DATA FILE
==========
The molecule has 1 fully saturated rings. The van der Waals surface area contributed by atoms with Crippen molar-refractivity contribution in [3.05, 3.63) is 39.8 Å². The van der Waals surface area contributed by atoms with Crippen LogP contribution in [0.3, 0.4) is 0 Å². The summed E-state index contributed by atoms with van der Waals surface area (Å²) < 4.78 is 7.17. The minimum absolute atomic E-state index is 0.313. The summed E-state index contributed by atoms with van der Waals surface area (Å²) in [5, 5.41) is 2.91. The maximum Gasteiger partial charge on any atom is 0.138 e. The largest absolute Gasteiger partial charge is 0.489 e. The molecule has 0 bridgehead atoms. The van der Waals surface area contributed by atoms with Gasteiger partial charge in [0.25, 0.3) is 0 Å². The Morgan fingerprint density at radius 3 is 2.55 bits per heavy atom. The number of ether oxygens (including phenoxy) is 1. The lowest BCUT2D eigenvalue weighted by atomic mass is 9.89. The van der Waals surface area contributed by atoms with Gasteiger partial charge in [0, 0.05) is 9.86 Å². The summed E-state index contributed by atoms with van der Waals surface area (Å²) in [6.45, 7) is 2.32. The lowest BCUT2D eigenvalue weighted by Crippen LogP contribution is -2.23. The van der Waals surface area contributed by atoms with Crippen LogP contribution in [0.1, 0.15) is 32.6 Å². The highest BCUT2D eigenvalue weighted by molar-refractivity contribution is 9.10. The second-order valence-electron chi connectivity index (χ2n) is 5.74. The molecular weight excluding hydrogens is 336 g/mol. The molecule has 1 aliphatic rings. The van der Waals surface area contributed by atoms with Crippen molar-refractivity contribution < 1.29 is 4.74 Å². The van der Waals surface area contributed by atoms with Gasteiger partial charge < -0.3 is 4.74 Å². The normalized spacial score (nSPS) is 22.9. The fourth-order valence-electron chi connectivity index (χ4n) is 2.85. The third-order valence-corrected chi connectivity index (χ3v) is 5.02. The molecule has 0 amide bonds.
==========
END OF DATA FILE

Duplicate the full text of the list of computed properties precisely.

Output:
The molecule has 1 fully saturated rings. The van der Waals surface area contributed by atoms with Crippen molar-refractivity contribution in [3.05, 3.63) is 39.8 Å². The van der Waals surface area contributed by atoms with Crippen LogP contribution in [0.3, 0.4) is 0 Å². The summed E-state index contributed by atoms with van der Waals surface area (Å²) < 4.78 is 7.17. The minimum absolute atomic E-state index is 0.313. The summed E-state index contributed by atoms with van der Waals surface area (Å²) in [5, 5.41) is 2.91. The maximum Gasteiger partial charge on any atom is 0.138 e. The largest absolute Gasteiger partial charge is 0.489 e. The molecule has 0 bridgehead atoms. The van der Waals surface area contributed by atoms with Gasteiger partial charge in [0.25, 0.3) is 0 Å². The Morgan fingerprint density at radius 3 is 2.55 bits per heavy atom. The number of ether oxygens (including phenoxy) is 1. The lowest BCUT2D eigenvalue weighted by atomic mass is 9.89. The van der Waals surface area contributed by atoms with Gasteiger partial charge in [0, 0.05) is 9.86 Å². The summed E-state index contributed by atoms with van der Waals surface area (Å²) in [6.45, 7) is 2.32. The lowest BCUT2D eigenvalue weighted by Crippen LogP contribution is -2.23. The van der Waals surface area contributed by atoms with Crippen LogP contribution in [0.1, 0.15) is 32.6 Å². The highest BCUT2D eigenvalue weighted by molar-refractivity contribution is 9.10. The second-order valence-electron chi connectivity index (χ2n) is 5.74. The molecular weight excluding hydrogens is 336 g/mol. The molecule has 1 aliphatic rings. The van der Waals surface area contributed by atoms with Crippen molar-refractivity contribution < 1.29 is 4.74 Å². The van der Waals surface area contributed by atoms with Gasteiger partial charge < -0.3 is 4.74 Å². The normalized spacial score (nSPS) is 22.9. The fourth-order valence-electron chi connectivity index (χ4n) is 2.85. The third-order valence-corrected chi connectivity index (χ3v) is 5.02. The molecule has 0 amide bonds.